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Fetal gender and gestational-age-related incidence of pre-eclampsia.

Elsmén, Emma LU ; Källén, Karin LU ; Marsal, Karel LU and Hellström-Westas, Lena LU (2006) In Acta Obstetricia et Gynecologica Scandinavica 85(11). p.1285-1291
Abstract
Background. Male fetal gender is associated with an overall increased risk of pre-eclampsia. However, it was recently shown that the male: female birth ratio was decreased in pre-eclampsia associated with preterm delivery. The reason for this discrepancy is not known. Objective. To investigate whether the fetal and newborn gender is associated with the incidence of antenatal maternal pregnancy complications, and to investigate if gender-associated risk changes with gestational age at delivery. Methods. Population-based study including 1,158,276 infants born in Sweden 1990-2001. Five maternal diagnosis groups (pre-eclampsia, infection, preterm premature rupture of membranes, abruptio placentae, and polyhydramnios) were explored in relation... (More)
Background. Male fetal gender is associated with an overall increased risk of pre-eclampsia. However, it was recently shown that the male: female birth ratio was decreased in pre-eclampsia associated with preterm delivery. The reason for this discrepancy is not known. Objective. To investigate whether the fetal and newborn gender is associated with the incidence of antenatal maternal pregnancy complications, and to investigate if gender-associated risk changes with gestational age at delivery. Methods. Population-based study including 1,158,276 infants born in Sweden 1990-2001. Five maternal diagnosis groups (pre-eclampsia, infection, preterm premature rupture of membranes, abruptio placentae, and polyhydramnios) were explored in relation to newborn infant gender and gestational age at delivery. Results. When all gestational ages were evaluated, male newborn gender was associated with increased odds ratios for all five diagnosis groups, and for preterm birth before 37 weeks gestation, M/F ratio 1.17. In very preterm births (gestational age below 32 weeks), male newborn gender was associated with a significantly lower risk for pre-eclampsia (OR 0.88, 95%CI 0.80-0.97), and a marginally lower risk for polyhydramnios (OR 0.74, 95%CI 0.54-1.01). Conclusion. The fetal gender seems to affect the occurrence of pre-eclampsia, and possibly also polyhydramnios. The finding could be due to an increased risk for spontaneous abortions in pregnancies with male fetuses, but could also be associated with the etiology of these conditions. Evaluation of antenatal pregnancy complications from a fetal/newborn gender perspective may contribute to new insights regarding their pathophysiological mechanisms. (Less)
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author
; ; and
organization
publishing date
type
Contribution to journal
publication status
published
subject
keywords
Fetus, gender, newborn, pre-eclampsia, pregnancy
in
Acta Obstetricia et Gynecologica Scandinavica
volume
85
issue
11
pages
1285 - 1291
publisher
Wiley-Blackwell
external identifiers
  • wos:000242214200001
  • scopus:33750155884
  • pmid:17091404
ISSN
1600-0412
DOI
10.1080/00016340600578274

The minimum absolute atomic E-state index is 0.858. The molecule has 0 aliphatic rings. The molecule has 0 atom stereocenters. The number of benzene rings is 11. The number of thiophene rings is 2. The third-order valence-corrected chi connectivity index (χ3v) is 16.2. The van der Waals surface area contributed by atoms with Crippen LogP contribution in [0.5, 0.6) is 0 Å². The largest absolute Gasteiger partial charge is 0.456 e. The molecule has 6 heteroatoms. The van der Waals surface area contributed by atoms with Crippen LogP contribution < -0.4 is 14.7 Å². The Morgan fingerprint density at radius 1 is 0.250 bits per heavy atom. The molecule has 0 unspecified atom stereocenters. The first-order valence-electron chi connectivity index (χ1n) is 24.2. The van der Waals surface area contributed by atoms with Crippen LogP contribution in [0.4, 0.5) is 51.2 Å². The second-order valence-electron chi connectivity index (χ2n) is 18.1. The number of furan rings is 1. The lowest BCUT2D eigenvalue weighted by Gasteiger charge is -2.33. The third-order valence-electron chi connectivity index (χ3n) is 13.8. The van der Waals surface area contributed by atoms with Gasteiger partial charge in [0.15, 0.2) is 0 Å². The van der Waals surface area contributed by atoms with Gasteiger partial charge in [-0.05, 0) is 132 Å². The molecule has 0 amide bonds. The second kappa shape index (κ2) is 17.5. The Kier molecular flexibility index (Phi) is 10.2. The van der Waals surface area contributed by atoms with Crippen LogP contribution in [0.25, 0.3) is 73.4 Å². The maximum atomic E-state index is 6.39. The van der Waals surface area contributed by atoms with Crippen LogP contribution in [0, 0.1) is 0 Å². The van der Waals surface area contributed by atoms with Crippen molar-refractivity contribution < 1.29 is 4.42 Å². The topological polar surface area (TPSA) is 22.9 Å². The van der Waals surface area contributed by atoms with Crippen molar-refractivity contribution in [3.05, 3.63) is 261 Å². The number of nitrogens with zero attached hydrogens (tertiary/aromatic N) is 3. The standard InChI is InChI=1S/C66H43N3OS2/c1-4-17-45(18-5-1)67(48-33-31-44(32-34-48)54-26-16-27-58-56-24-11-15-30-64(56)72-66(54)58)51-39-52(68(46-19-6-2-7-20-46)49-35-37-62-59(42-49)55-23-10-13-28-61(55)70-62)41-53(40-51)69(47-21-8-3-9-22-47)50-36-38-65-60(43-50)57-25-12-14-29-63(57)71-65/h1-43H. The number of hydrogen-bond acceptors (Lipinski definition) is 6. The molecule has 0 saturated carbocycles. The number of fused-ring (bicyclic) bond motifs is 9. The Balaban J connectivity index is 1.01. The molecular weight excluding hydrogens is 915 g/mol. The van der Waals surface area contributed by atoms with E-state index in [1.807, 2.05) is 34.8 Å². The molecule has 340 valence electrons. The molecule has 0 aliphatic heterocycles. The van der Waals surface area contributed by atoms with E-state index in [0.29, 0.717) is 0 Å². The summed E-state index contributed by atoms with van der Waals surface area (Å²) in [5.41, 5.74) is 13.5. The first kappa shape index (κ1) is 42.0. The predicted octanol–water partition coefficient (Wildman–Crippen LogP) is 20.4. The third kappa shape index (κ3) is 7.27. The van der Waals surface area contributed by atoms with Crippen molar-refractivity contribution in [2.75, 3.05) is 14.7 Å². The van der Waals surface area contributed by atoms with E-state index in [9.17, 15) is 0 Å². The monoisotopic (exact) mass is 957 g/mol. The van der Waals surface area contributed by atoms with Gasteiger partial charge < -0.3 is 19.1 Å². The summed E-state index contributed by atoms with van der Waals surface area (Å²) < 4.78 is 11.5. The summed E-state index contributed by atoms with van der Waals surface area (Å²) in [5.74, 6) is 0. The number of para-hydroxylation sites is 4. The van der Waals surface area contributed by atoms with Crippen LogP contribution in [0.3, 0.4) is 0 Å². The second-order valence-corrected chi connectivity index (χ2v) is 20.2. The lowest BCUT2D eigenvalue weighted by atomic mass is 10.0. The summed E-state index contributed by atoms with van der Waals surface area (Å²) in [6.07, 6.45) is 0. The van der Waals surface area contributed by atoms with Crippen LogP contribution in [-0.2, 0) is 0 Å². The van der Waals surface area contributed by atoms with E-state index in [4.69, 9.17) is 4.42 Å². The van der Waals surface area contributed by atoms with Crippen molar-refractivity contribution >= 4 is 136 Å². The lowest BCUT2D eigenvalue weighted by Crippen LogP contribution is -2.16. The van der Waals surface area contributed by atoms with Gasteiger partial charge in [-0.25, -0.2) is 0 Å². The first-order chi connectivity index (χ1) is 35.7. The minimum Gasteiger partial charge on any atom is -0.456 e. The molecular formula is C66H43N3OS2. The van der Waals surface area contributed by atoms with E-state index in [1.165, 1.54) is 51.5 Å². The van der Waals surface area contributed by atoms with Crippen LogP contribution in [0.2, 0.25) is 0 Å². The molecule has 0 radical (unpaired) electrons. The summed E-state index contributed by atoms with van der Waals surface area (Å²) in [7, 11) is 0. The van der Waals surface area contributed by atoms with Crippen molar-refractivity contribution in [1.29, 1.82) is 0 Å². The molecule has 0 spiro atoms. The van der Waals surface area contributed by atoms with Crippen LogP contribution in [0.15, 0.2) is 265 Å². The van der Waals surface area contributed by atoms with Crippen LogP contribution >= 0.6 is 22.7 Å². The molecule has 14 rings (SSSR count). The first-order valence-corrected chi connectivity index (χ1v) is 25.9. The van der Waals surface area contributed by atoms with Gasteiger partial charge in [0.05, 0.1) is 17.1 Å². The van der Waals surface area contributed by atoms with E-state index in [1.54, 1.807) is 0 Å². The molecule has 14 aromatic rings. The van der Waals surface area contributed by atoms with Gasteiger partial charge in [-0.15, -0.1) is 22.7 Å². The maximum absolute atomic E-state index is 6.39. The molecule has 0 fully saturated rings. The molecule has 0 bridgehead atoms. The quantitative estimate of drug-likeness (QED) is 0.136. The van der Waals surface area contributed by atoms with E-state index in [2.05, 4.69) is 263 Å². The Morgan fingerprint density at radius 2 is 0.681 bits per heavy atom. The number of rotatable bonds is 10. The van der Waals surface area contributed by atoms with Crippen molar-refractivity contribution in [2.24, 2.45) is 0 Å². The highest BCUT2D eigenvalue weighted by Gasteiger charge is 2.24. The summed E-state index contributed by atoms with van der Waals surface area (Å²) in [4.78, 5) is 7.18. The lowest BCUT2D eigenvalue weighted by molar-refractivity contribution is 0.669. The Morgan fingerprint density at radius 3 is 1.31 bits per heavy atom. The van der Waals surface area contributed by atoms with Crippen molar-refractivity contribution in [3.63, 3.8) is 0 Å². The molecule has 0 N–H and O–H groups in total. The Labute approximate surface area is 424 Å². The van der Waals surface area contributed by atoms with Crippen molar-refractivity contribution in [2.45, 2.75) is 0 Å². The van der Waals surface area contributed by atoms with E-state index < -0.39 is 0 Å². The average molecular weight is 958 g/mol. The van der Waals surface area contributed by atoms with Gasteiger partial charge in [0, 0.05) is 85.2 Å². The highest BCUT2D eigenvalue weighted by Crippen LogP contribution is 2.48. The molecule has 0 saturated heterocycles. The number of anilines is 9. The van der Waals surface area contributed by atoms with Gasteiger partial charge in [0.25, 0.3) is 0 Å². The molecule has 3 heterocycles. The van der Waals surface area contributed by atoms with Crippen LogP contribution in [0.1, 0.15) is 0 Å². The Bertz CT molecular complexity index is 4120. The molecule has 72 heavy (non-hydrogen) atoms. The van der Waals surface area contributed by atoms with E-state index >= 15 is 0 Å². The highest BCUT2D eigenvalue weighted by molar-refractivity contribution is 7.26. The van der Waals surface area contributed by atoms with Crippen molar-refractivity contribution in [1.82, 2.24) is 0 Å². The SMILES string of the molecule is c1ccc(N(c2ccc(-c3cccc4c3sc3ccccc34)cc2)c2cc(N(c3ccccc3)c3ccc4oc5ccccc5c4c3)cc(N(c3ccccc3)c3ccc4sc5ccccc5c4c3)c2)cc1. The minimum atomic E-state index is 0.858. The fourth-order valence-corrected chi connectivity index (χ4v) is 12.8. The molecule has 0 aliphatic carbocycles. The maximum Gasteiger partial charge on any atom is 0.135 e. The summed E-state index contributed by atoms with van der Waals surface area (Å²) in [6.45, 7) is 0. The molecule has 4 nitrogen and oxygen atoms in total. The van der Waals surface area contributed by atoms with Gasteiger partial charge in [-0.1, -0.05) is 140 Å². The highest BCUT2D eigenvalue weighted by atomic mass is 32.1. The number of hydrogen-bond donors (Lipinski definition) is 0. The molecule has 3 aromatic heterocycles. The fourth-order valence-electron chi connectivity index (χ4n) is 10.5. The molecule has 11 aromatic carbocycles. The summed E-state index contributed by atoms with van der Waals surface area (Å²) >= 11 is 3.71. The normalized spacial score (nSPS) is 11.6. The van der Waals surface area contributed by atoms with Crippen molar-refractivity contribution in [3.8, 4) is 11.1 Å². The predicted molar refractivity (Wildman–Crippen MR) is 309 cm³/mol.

language
English
LU publication?
yes
id
bde5ee3e-82d3-4593-a2f4-5f6fee283b66 (old id 163366)
date added to LUP
2016-04-01 15:51:47
date last changed
2021-09-15 02:35:42
@article{bde5ee3e-82d3-4593-a2f4-5f6fee283b66,
  abstract     = {Background. Male fetal gender is associated with an overall increased risk of pre-eclampsia. However, it was recently shown that the male: female birth ratio was decreased in pre-eclampsia associated with preterm delivery. The reason for this discrepancy is not known. Objective. To investigate whether the fetal and newborn gender is associated with the incidence of antenatal maternal pregnancy complications, and to investigate if gender-associated risk changes with gestational age at delivery. Methods. Population-based study including 1,158,276 infants born in Sweden 1990-2001. Five maternal diagnosis groups (pre-eclampsia, infection, preterm premature rupture of membranes, abruptio placentae, and polyhydramnios) were explored in relation to newborn infant gender and gestational age at delivery. Results. When all gestational ages were evaluated, male newborn gender was associated with increased odds ratios for all five diagnosis groups, and for preterm birth before 37 weeks gestation, M/F ratio 1.17. In very preterm births (gestational age below 32 weeks), male newborn gender was associated with a significantly lower risk for pre-eclampsia (OR 0.88, 95%CI 0.80-0.97), and a marginally lower risk for polyhydramnios (OR 0.74, 95%CI 0.54-1.01). Conclusion. The fetal gender seems to affect the occurrence of pre-eclampsia, and possibly also polyhydramnios. The finding could be due to an increased risk for spontaneous abortions in pregnancies with male fetuses, but could also be associated with the etiology of these conditions. Evaluation of antenatal pregnancy complications from a fetal/newborn gender perspective may contribute to new insights regarding their pathophysiological mechanisms.},
  author       = {Elsmén, Emma and Källén, Karin and Marsal, Karel and Hellström-Westas, Lena},
  issn         = {1600-0412},
  language     = {eng},
  number       = {11},
  pages        = {1285--1291},
  publisher    = {Wiley-Blackwell},
  series       = {Acta Obstetricia et Gynecologica Scandinavica},
  title        = {Fetal gender and gestational-age-related incidence of pre-eclampsia.},
  url          = {http://dx.doi.org/10.1080/00016340600578274},
  doi          = {10.1080/00016340600578274},
  volume       = {85},
  year         = {2006},
}